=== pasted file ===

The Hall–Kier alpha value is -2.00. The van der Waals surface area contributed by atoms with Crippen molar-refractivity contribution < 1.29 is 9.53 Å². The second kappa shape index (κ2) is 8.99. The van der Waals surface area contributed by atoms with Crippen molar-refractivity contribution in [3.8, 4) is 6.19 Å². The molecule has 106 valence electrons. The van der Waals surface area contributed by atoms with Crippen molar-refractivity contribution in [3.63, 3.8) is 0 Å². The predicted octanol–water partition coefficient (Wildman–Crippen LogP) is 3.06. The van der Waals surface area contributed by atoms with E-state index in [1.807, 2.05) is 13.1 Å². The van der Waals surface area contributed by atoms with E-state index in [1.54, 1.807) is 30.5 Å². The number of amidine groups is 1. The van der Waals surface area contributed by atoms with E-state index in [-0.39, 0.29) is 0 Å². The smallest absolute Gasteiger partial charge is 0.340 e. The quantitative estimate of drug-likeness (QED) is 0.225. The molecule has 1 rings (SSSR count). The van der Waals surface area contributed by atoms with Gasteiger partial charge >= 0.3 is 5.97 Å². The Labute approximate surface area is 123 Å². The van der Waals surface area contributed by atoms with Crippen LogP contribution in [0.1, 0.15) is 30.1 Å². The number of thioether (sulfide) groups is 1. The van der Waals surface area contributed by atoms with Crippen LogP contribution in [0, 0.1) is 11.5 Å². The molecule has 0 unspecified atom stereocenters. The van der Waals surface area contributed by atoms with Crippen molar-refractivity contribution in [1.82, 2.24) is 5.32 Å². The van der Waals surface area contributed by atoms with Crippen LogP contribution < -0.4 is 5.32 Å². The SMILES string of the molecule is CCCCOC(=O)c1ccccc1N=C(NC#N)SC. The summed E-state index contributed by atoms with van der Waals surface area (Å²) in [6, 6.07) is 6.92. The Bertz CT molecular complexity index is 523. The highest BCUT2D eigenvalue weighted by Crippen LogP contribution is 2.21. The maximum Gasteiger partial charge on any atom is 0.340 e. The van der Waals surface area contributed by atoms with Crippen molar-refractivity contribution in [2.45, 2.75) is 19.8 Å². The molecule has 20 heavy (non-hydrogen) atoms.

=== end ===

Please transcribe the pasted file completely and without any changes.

The Hall–Kier alpha value is -2.00. The van der Waals surface area contributed by atoms with Crippen molar-refractivity contribution < 1.29 is 9.53 Å². The second kappa shape index (κ2) is 8.99. The van der Waals surface area contributed by atoms with Crippen molar-refractivity contribution in [3.8, 4) is 6.19 Å². The molecule has 106 valence electrons. The van der Waals surface area contributed by atoms with Crippen molar-refractivity contribution in [3.63, 3.8) is 0 Å². The predicted octanol–water partition coefficient (Wildman–Crippen LogP) is 3.06. The van der Waals surface area contributed by atoms with E-state index in [1.807, 2.05) is 13.1 Å². The van der Waals surface area contributed by atoms with E-state index in [1.54, 1.807) is 30.5 Å². The number of amidine groups is 1. The van der Waals surface area contributed by atoms with E-state index in [-0.39, 0.29) is 0 Å². The smallest absolute Gasteiger partial charge is 0.340 e. The quantitative estimate of drug-likeness (QED) is 0.225. The molecule has 1 rings (SSSR count). The van der Waals surface area contributed by atoms with Gasteiger partial charge >= 0.3 is 5.97 Å². The Labute approximate surface area is 123 Å². The van der Waals surface area contributed by atoms with Crippen LogP contribution in [0.1, 0.15) is 30.1 Å². The number of thioether (sulfide) groups is 1. The van der Waals surface area contributed by atoms with Crippen LogP contribution in [0, 0.1) is 11.5 Å². The molecule has 0 unspecified atom stereocenters. The van der Waals surface area contributed by atoms with Crippen molar-refractivity contribution in [1.82, 2.24) is 5.32 Å². The van der Waals surface area contributed by atoms with Crippen LogP contribution < -0.4 is 5.32 Å². The SMILES string of the molecule is CCCCOC(=O)c1ccccc1N=C(NC#N)SC. The summed E-state index contributed by atoms with van der Waals surface area (Å²) in [6, 6.07) is 6.92. The Bertz CT molecular complexity index is 523. The highest BCUT2D eigenvalue weighted by Crippen LogP contribution is 2.21. The maximum Gasteiger partial charge on any atom is 0.340 e. The van der Waals surface area contributed by atoms with Crippen molar-refractivity contribution in [2.45, 2.75) is 19.8 Å². The molecule has 20 heavy (non-hydrogen) atoms.